Talented 23-year-old wunderkind Max McElligott exudes the kind of cool on stage that it takes most people a few years or a team of stylists to cultivate. Not exactly what you’d expect from a former foreign affairs major at the London School of Economics, but then Max, better known by his stage-name Wolf Gang, probably wasn’t your average foreign affairs student and while most people were making five-year plans, he was so busy daydreaming about his music that he dropped out to pursue it full time.
Now Max is on a soaring trajectory into the stratosphere of fame. With a debut album set to release this year on Atlantic Records titled “Suego Faults,” his first international tour already completed, and four shows at this years SXSW, including Fader and NME shows, he doesn’t seem to show any signs of slowing down. And why would he, when the market seems so ready for his brand of music: a mix of indie-pop and new-wave revival, influenced by his parents’ retro record collection and a solid training in classical piano. He’s been recording with producer Dave Friddman, who worked with MGMT, The Flaming Lips, and OK Go. Both familiar and distinct, it’s a sound that packs music venues with sweaty writhing bodies and gets people singing along with its catchy lyrics.
The singer/songwriter/multi-instrumentalist has been slowly releasing singles that range from dramatic Brit-pop dance tunes with electric drums to stripped-back, heartfelt acoustic renditions and even a beautiful cover of Radiohead’s “Pyramid Song,” which have garnered rave reviews. All of this he does with impeccable style and a graciousness that’s hard to come by, even in the non-rock and roll set. We snagged him for a minute to discuss getting into music, his excitement about the past year, and what he thinks about Virgine.
There has been a lot of focus on how you came into the music industry. You were studying at the London School of Economics. What happened from there?
I was in my third year at uni, but then I did a few acoustic gigs for friends who encouraged me to start thinking about doing it for real, so I think somewhere down the line I thought maybe it could happen, but had no idea how. So I spoke to my tutor, told him that I was thinking about pursuing a career in music and he encouraged me to do it, suggesting that I take a year off from school and could come back if things didn’t work out. So I had a bit of a safety net in the fact that I could always come back if I needed to, which made a big difference. So I did more gigs, and then my manager found me, and from then onward there was a strict plan of action.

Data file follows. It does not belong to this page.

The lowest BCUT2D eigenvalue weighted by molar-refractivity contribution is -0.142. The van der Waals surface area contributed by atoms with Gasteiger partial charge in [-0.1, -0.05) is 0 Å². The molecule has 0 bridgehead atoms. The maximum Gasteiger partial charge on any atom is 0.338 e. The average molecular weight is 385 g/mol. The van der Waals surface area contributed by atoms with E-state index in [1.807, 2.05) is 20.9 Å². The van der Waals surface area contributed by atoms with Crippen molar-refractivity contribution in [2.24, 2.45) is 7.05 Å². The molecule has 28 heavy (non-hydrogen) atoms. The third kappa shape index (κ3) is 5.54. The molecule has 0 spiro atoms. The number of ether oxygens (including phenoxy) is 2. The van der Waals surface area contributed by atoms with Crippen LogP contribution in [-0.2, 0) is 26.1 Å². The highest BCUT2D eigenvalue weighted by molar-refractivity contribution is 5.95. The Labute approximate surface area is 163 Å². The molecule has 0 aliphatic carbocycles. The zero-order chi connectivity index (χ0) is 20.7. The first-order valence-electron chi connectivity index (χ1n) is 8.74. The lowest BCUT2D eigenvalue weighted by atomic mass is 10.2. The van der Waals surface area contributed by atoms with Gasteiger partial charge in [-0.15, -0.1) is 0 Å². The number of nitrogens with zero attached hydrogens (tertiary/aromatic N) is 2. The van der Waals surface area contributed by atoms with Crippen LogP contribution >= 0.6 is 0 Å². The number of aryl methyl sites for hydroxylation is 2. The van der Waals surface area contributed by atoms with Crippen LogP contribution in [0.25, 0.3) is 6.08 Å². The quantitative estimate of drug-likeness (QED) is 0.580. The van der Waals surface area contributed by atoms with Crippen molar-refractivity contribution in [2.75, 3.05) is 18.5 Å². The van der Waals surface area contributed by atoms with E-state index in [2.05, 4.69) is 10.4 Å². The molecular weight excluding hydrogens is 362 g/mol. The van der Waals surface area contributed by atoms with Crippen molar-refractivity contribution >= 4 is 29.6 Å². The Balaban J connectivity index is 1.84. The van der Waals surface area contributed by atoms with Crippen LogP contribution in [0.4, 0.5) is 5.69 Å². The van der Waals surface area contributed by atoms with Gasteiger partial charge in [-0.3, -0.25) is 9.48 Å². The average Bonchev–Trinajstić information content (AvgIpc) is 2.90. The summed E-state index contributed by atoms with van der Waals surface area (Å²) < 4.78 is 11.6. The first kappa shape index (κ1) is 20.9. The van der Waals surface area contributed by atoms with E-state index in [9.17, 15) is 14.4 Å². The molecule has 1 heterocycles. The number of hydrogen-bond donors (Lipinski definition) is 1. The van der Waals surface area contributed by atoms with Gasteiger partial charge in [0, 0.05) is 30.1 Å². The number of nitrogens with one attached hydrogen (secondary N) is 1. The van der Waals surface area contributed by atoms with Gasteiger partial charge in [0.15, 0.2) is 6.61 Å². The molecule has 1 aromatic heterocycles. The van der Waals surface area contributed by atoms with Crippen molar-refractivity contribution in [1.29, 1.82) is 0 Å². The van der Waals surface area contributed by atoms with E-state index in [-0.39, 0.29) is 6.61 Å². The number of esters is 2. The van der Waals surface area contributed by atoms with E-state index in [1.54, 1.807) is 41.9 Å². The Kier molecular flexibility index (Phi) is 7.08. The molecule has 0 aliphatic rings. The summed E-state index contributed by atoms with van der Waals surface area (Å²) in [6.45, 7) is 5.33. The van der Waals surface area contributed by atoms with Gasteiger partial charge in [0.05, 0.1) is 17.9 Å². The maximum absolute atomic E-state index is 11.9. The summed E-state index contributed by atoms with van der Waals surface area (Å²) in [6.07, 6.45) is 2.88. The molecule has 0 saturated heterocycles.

Who are your influences?
I used to listen to my parents’ record collection a lot growing up — very melodic sort of artists. The Talking Heads. Jeff Buckley. Fleetwood Mac. Brian Ferry. David Bowie. They also listened to quite a bit of classical music, so I’m very influenced by the chord progressions and the layering of music.
You have a very distinct sense of style that fits really well with your sound, especially when you speak about your musical influences. Is that intentional?
Well, I hadn’t really thought about it. I didn’t intentionally try to dress to fit a certain time, but I guess it does kind of have an ’80s feeling to it. My sister is in fashion, and growing up she used to give me lots of tips about clothes, so I was lucky to grow up thinking more about fashion. I was always sort of aware of how I dressed and what I looked like.
How involved are you in the creative direction of your music videos?
It is all very important because, with the rise of YouTube culture, your videos are the first thing people see when they’re trying to find out more about the band. It’s become such an important part that I try to make sure I’m as involved as possible. I think the starting point has to be the music, but once there is enough identity wrapped up in that I don’t think it hurts to have a strong visual presence to go along with it.
You’ve been getting a lot of attention this year, Burberry Acoustic and Levi’s Ones to Watch, your first international tour, and now you’re headed to SXSW. How has that affected your music?
Well, as you said, it’s been sort of a big year and everything changed very quickly. I recorded my first record in the U.S. last year. Then we had a big tour in Australia, and it was great to go to New York and LA and have a chance to experience all those different places. But I had to learn fairly quickly, and there was a bit of a slow learning curve at first. When I started, I didn’t even have a band backing me. A year ago if I had been asked to go to South by Southwest I wouldn’t have been ready.
For a while you were a solo act; how has having the band helped the cohesiveness of your live act?
I’ve got about four permanent members in the band now, and they’re becoming a bit like family honestly. I still do all the singing and the songwriting myself, but its nice to be backed up by people that you’ve worked with so often. A lot of solo artists go out with session bands and it looks so obvious; with the band standing back in the shadows. It sounds really hollow and lacks intimacy. There’s no charm or magic on stage, and that’s what I want to try and create. When you’re performing and creating music, it’s such an intimate thing and to be able to play together, it has a big effect on your live act. People can feel the difference.
What bands are you listening to right now?
I’m really bad about listening to music, but the great thing about being on tour is that I actually have a lot more time to sit around and listen to music while we’re traveling. I’ve been listening to Grizzly Bear a lot lately. They really have a great sound.